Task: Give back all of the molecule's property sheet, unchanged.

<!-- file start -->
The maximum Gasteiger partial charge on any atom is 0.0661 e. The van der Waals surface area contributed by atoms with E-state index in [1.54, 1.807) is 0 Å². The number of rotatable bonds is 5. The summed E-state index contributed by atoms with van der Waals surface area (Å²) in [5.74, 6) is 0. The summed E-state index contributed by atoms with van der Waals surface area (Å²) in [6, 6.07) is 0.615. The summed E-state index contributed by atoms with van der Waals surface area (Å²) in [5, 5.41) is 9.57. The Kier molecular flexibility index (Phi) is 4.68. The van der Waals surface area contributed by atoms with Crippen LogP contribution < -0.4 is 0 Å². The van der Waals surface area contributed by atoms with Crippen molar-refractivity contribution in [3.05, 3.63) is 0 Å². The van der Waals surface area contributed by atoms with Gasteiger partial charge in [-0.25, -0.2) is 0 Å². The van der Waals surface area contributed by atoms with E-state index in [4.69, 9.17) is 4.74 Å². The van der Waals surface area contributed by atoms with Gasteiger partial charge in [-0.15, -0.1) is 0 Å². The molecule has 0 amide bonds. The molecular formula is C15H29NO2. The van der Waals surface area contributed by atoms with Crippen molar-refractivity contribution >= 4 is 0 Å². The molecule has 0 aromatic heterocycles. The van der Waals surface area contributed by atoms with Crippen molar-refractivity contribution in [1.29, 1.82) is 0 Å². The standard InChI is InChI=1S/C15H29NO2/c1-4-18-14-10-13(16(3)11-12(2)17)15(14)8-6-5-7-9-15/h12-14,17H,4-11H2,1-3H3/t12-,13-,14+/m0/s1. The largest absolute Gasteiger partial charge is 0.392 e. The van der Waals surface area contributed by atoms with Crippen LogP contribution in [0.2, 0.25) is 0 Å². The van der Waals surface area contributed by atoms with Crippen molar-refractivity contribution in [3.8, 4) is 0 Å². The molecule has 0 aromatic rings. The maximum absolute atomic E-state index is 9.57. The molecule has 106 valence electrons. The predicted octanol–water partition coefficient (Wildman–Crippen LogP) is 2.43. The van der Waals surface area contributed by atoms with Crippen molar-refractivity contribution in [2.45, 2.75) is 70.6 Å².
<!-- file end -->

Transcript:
The maximum Gasteiger partial charge on any atom is 0.0661 e. The van der Waals surface area contributed by atoms with E-state index in [1.54, 1.807) is 0 Å². The number of rotatable bonds is 5. The summed E-state index contributed by atoms with van der Waals surface area (Å²) in [5.74, 6) is 0. The summed E-state index contributed by atoms with van der Waals surface area (Å²) in [6, 6.07) is 0.615. The summed E-state index contributed by atoms with van der Waals surface area (Å²) in [5, 5.41) is 9.57. The Kier molecular flexibility index (Phi) is 4.68. The van der Waals surface area contributed by atoms with Crippen LogP contribution < -0.4 is 0 Å². The van der Waals surface area contributed by atoms with Crippen molar-refractivity contribution in [3.05, 3.63) is 0 Å². The van der Waals surface area contributed by atoms with Gasteiger partial charge in [-0.25, -0.2) is 0 Å². The van der Waals surface area contributed by atoms with E-state index in [4.69, 9.17) is 4.74 Å². The van der Waals surface area contributed by atoms with Gasteiger partial charge in [-0.15, -0.1) is 0 Å². The molecule has 0 amide bonds. The molecular formula is C15H29NO2. The van der Waals surface area contributed by atoms with Crippen molar-refractivity contribution >= 4 is 0 Å². The molecule has 0 aromatic heterocycles. The van der Waals surface area contributed by atoms with Crippen molar-refractivity contribution in [1.29, 1.82) is 0 Å². The standard InChI is InChI=1S/C15H29NO2/c1-4-18-14-10-13(16(3)11-12(2)17)15(14)8-6-5-7-9-15/h12-14,17H,4-11H2,1-3H3/t12-,13-,14+/m0/s1. The largest absolute Gasteiger partial charge is 0.392 e. The van der Waals surface area contributed by atoms with Crippen LogP contribution in [0.2, 0.25) is 0 Å². The van der Waals surface area contributed by atoms with Crippen molar-refractivity contribution in [3.8, 4) is 0 Å². The molecule has 0 aromatic rings. The maximum absolute atomic E-state index is 9.57. The molecule has 106 valence electrons. The predicted octanol–water partition coefficient (Wildman–Crippen LogP) is 2.43. The van der Waals surface area contributed by atoms with Crippen molar-refractivity contribution in [2.45, 2.75) is 70.6 Å².